Find a platform to share your expertise either through outreach by giving educational talks to providers at local grand rounds, or dinner talks and participation in regional conferences and webinars. Participate in writing groups when the opportunity arises, and publish articles in your field. Opportunities for research may be either locally at your institution or nationally with multi-institutional national studies or registries.
Patient care is paramount, to demonstrate the effectiveness of your practice on clinical outcomes. After all, we entered this profession to take care of patients – do not practice in a vacuum. Excellent patient care will establish you as a meaningful contributor to the Cardiology service line at your institution.
Finding your niche is an important part of establishing your career. Never forget your career goals and focus and do not lose sight of these. We have outlined several strategies that may be customized to your practice environment and professional goals.
- Kilic A. How to develop a niche: Focus on adult cardiac surgery. J Thorac Cardiovasc Surg. 2016;151(3):636-9.
“The views, opinions and positions expressed within this blog are those of the author(s) alone and do not represent those of the American Heart Association. The accuracy, completeness and validity of any statements made within this article are not guaranteed. We accept no liability for any errors, omissions or representations. The copyright of this content belongs to the author and any liability with regards to infringement of intellectual property rights remains with them. The Early Career Voice blog is not intended to provide medical advice or treatment. Only your healthcare provider can provide that. The American Heart Association recommends that you consult your healthcare provider regarding your personal health matters. If you think you are having a heart attack, stroke or another emergency, please call 911 immediately.”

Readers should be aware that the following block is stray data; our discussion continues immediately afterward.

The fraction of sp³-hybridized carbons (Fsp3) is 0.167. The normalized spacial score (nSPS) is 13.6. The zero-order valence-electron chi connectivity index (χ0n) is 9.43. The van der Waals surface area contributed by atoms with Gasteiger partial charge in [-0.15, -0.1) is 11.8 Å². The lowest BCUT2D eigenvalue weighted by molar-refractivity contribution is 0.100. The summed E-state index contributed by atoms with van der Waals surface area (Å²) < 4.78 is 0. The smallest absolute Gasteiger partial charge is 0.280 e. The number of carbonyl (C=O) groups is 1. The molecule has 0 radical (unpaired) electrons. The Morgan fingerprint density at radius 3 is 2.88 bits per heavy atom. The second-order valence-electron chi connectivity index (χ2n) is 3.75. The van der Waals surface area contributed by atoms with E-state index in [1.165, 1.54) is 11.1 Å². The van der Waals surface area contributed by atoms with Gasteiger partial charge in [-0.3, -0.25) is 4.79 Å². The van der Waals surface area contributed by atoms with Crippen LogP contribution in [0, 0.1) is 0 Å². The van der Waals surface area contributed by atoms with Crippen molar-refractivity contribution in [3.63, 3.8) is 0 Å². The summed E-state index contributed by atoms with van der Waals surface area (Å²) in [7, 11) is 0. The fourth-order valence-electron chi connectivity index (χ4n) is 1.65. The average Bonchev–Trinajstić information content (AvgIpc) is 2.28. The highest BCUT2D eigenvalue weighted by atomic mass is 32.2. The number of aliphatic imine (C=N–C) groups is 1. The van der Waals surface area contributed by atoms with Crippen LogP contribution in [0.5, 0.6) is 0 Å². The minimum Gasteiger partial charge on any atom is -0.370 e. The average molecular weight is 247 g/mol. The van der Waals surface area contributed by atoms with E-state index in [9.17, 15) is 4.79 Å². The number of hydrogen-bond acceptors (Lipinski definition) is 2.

Sherry-Ann Brown, MD, PhD is a physician scientist with clinical and research emphases in Preventive Cardiology, Cardio-Oncology, and Heart Disease in Women. She is a pioneer in Preventive Cardio-Oncology. Her blogs are available at DrBrownCares.Com, CardioOncTrain.Com, PrevCardioOnc.Com (coming soon), and LyricalMezzanine.Com. On Twitter, follow @DrBrownCares, @PrevCardioOnc, and @LyricalMezz.